Culinary Harbour Cities
Helge Hagemann: "Driven by Curiosity"

Pickled vegetables
© Benjamin Cordes

Helge Hagemann is an unusual sort of chef. Instead of working at just one restaurant, he freelances all around the world, and enjoys the freedom and flexibility that gives him. He spent some time travelling in Australia, then tried a few semesters of a political science degree before deciding he wanted to become a chef. After graduating as a gourmet chef, he resumed his itinerant lifestyle, moving from one restaurant to another, and travelling the world. In Canada he worked as chef de cuisine in an Italian restaurant, he spent time boarding with a family in Japan to get to know the secrets of Japanese cuisine, and did a short stint for the German Ministry of Agriculture as an ambassador of German cuisine, on a food roadshow taking him from New York to Dubai. He is now doing the rounds of Goethe- Institut branches in Sydney, Jakarta, Kuala Lumpur, Singapore and Wellington as part of a culinary and cultural exchange programme.
Not too many chefs decide to freelance – what led you to make this choice?

It was supposed to be just for a short time, before I took up my next permanent job. But then I started to get all sorts of contracts to teach cooking courses, develop new recipes, or fill in at various different restaurants. I was having so much fun juggling all these different roles that I didn’t actually want to go back to a permanent position. I enjoy the freedom, the ability to make my own decisions, and to keep on travelling. And part of that is this amazing project with the Goethe Institut, which I found out about through the “WerteKöche” chefs agency.

  • Oven-baked Jerusalem artichoke with peas © Benjamin Cordes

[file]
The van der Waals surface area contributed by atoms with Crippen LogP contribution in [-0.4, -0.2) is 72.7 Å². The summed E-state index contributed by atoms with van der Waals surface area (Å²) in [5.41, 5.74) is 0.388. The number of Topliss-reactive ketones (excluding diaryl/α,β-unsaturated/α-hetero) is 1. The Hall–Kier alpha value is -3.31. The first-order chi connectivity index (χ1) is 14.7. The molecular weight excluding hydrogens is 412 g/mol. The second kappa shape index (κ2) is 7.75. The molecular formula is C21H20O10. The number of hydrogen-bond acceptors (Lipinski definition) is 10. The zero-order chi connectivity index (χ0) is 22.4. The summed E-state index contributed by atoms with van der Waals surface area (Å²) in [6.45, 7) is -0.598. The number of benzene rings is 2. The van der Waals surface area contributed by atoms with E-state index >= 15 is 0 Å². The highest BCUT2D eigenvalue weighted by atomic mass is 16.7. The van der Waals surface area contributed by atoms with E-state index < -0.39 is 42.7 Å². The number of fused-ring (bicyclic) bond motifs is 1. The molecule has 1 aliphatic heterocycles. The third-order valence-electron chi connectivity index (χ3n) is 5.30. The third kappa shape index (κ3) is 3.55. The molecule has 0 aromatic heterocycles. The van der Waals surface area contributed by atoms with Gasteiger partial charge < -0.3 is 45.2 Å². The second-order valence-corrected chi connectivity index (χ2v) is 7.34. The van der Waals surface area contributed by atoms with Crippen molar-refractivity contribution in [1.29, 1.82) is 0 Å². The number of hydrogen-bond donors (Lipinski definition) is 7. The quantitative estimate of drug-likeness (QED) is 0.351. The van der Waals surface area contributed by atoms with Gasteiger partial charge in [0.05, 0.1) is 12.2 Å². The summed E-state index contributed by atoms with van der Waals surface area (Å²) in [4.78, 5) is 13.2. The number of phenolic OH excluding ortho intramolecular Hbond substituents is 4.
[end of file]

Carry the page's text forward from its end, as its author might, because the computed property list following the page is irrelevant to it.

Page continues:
Oven-baked Jerusalem artichoke with peas
  • Pickled vegetables © Benjamin Cordes
    Pickled vegetables
  • Helge Hagemann is plating a dish © Benjamin Cordes
    Helge Hagemann is plating a dish
  • Helge Hagemann © Benjamin Cordes
    Helge Hagemann
  • Sour savoy cabbage and potato mash with chantarelles © Benjamin Cordes
    Sour savoy cabbage and potato mash with chantarelles
  • Sour savoy cabbage and potato mash with chantarelles, flambé © Benjamin Cordes
    Sour savoy cabbage and potato mash with chantarelles, flambé

According to your profile, you prefer to steer clear of gourmet cuisine. Why is that?

I did my training in gourmet cooking, and there a lot of things that put me off right from the start – particularly the way staff were treated, and the enormous amount of food that was wasted. In those days you often only took the middle part of a fish or piece of steak, and the rest was simply thrown away or used in stock. It was just crazy, and for a long time I believed that it was like that everywhere, throughout the industry.
Many years later, in early 2008, I did a couple of internships at two modern-style top restaurants in Berlin (Horvath and einsunternull - editor), and I had to revise my ideas to some extent, in terms of how they treated people and the responsible use of resources. That was really nice to see.
Why do you see the responsible use of food resources as so important?

Everyone talks about sustainability, but only very few people actually put it into practice. Yet short supply routes, using seasonal ingredients and not wasting anything simply makes good sense, from every perspective. We get more nutritious food, and it’s also good for the planet. And regional cuisine can be exciting as well as authentic – it reflects the local culture and lifestyle, and increases diversity. This is part of what makes this tour of Goethe Institut branches in different countries such a great experience for me.
Ahead of the tour, you were working in your pop-up vegan restaurant “Flavor Shop” in Hamburg. Is that also part of the wide range of challenges you are looking for?

Absolutely. I’m not vegan myself, but I firmly believe that a meat-free diet in particular is not just a passing trend – it is going to become a vital necessity. Our challenge is to show people that vegan food isn’t all about depriving yourself or eating a substitute for the real thing.

Vegan fine dining works really well, and even omnivores can have a great dining experience, without missing the meat component at all. And for us chefs, of course, it is a really exciting challenge to completely rethink all our recipes and menus.
What’s next for you after the Goethe-Institut tour?
I don’t make plans for the future, I just wait to see what comes along. I’m driven by curiosity, and I don’t get anxious about constantly moving from one gig to another. I take the view that nothing is certain in this life. I am a total optimist, and my only plan for the future is not to have a plan!